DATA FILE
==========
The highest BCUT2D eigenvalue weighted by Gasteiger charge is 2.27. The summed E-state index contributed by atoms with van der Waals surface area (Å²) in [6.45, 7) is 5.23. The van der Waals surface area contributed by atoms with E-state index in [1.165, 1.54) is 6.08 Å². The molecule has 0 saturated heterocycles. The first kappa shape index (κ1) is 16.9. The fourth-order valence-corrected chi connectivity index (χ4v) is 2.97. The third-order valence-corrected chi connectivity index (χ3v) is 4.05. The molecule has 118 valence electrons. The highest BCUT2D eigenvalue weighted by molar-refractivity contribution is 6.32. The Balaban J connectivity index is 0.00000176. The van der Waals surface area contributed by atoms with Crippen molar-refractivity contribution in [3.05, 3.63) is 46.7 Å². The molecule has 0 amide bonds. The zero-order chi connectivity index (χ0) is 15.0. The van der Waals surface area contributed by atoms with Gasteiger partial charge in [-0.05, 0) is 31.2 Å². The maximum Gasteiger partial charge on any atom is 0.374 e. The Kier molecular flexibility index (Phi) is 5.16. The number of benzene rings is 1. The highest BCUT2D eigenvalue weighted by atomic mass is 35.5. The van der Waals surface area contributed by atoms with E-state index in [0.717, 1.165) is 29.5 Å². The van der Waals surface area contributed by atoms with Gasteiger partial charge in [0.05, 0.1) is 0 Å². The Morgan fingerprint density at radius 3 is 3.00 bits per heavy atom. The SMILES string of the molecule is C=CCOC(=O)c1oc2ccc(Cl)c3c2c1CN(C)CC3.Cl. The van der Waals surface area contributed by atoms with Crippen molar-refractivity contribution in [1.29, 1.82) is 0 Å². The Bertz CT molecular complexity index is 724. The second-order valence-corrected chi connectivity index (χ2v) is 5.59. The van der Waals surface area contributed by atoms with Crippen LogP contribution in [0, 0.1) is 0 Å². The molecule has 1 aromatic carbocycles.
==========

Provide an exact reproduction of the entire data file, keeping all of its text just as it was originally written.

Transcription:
The highest BCUT2D eigenvalue weighted by Gasteiger charge is 2.27. The summed E-state index contributed by atoms with van der Waals surface area (Å²) in [6.45, 7) is 5.23. The van der Waals surface area contributed by atoms with E-state index in [1.165, 1.54) is 6.08 Å². The molecule has 0 saturated heterocycles. The first kappa shape index (κ1) is 16.9. The fourth-order valence-corrected chi connectivity index (χ4v) is 2.97. The third-order valence-corrected chi connectivity index (χ3v) is 4.05. The molecule has 118 valence electrons. The highest BCUT2D eigenvalue weighted by molar-refractivity contribution is 6.32. The Balaban J connectivity index is 0.00000176. The van der Waals surface area contributed by atoms with Crippen molar-refractivity contribution in [3.05, 3.63) is 46.7 Å². The molecule has 0 amide bonds. The zero-order chi connectivity index (χ0) is 15.0. The van der Waals surface area contributed by atoms with Gasteiger partial charge in [-0.05, 0) is 31.2 Å². The maximum Gasteiger partial charge on any atom is 0.374 e. The Kier molecular flexibility index (Phi) is 5.16. The number of benzene rings is 1. The highest BCUT2D eigenvalue weighted by atomic mass is 35.5. The van der Waals surface area contributed by atoms with E-state index in [0.717, 1.165) is 29.5 Å². The van der Waals surface area contributed by atoms with Gasteiger partial charge in [0.05, 0.1) is 0 Å². The Morgan fingerprint density at radius 3 is 3.00 bits per heavy atom. The SMILES string of the molecule is C=CCOC(=O)c1oc2ccc(Cl)c3c2c1CN(C)CC3.Cl. The van der Waals surface area contributed by atoms with Crippen molar-refractivity contribution in [1.29, 1.82) is 0 Å². The Bertz CT molecular complexity index is 724. The second-order valence-corrected chi connectivity index (χ2v) is 5.59. The van der Waals surface area contributed by atoms with Crippen LogP contribution in [0, 0.1) is 0 Å². The molecule has 1 aromatic carbocycles.